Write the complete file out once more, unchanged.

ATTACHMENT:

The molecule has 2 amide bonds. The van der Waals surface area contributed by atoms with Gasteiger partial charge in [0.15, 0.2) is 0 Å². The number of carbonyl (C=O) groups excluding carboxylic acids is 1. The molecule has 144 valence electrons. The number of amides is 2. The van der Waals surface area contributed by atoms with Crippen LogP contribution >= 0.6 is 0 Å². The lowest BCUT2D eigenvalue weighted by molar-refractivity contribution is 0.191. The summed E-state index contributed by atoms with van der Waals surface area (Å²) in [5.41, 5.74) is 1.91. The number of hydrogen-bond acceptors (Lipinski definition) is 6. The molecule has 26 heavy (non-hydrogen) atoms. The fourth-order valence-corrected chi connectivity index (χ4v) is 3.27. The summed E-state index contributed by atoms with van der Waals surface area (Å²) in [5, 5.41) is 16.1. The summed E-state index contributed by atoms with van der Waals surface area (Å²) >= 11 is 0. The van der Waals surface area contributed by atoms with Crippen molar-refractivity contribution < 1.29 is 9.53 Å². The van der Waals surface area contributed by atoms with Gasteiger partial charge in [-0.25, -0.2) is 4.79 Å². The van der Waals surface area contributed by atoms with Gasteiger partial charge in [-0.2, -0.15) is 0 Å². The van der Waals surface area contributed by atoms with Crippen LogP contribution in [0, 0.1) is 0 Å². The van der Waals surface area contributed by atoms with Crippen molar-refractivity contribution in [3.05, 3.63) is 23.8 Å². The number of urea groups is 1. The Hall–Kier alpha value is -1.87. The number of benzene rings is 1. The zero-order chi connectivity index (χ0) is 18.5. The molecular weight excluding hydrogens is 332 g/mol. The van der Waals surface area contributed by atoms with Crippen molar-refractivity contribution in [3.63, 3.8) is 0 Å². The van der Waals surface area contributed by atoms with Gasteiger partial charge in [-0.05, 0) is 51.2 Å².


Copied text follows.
The molecule has 2 amide bonds. The van der Waals surface area contributed by atoms with Gasteiger partial charge in [0.15, 0.2) is 0 Å². The number of carbonyl (C=O) groups excluding carboxylic acids is 1. The molecule has 144 valence electrons. The number of amides is 2. The van der Waals surface area contributed by atoms with Crippen LogP contribution >= 0.6 is 0 Å². The lowest BCUT2D eigenvalue weighted by molar-refractivity contribution is 0.191. The summed E-state index contributed by atoms with van der Waals surface area (Å²) in [5.41, 5.74) is 1.91. The number of hydrogen-bond acceptors (Lipinski definition) is 6. The molecule has 26 heavy (non-hydrogen) atoms. The fourth-order valence-corrected chi connectivity index (χ4v) is 3.27. The summed E-state index contributed by atoms with van der Waals surface area (Å²) in [5, 5.41) is 16.1. The summed E-state index contributed by atoms with van der Waals surface area (Å²) >= 11 is 0. The van der Waals surface area contributed by atoms with Crippen molar-refractivity contribution < 1.29 is 9.53 Å². The van der Waals surface area contributed by atoms with Gasteiger partial charge in [-0.25, -0.2) is 4.79 Å². The van der Waals surface area contributed by atoms with Gasteiger partial charge in [-0.2, -0.15) is 0 Å². The van der Waals surface area contributed by atoms with Crippen LogP contribution in [0, 0.1) is 0 Å². The van der Waals surface area contributed by atoms with Crippen molar-refractivity contribution in [3.05, 3.63) is 23.8 Å². The number of urea groups is 1. The Hall–Kier alpha value is -1.87. The number of benzene rings is 1. The zero-order chi connectivity index (χ0) is 18.5. The molecular weight excluding hydrogens is 332 g/mol. The van der Waals surface area contributed by atoms with Crippen molar-refractivity contribution in [3.63, 3.8) is 0 Å². The van der Waals surface area contributed by atoms with Gasteiger partial charge in [-0.05, 0) is 51.2 Å².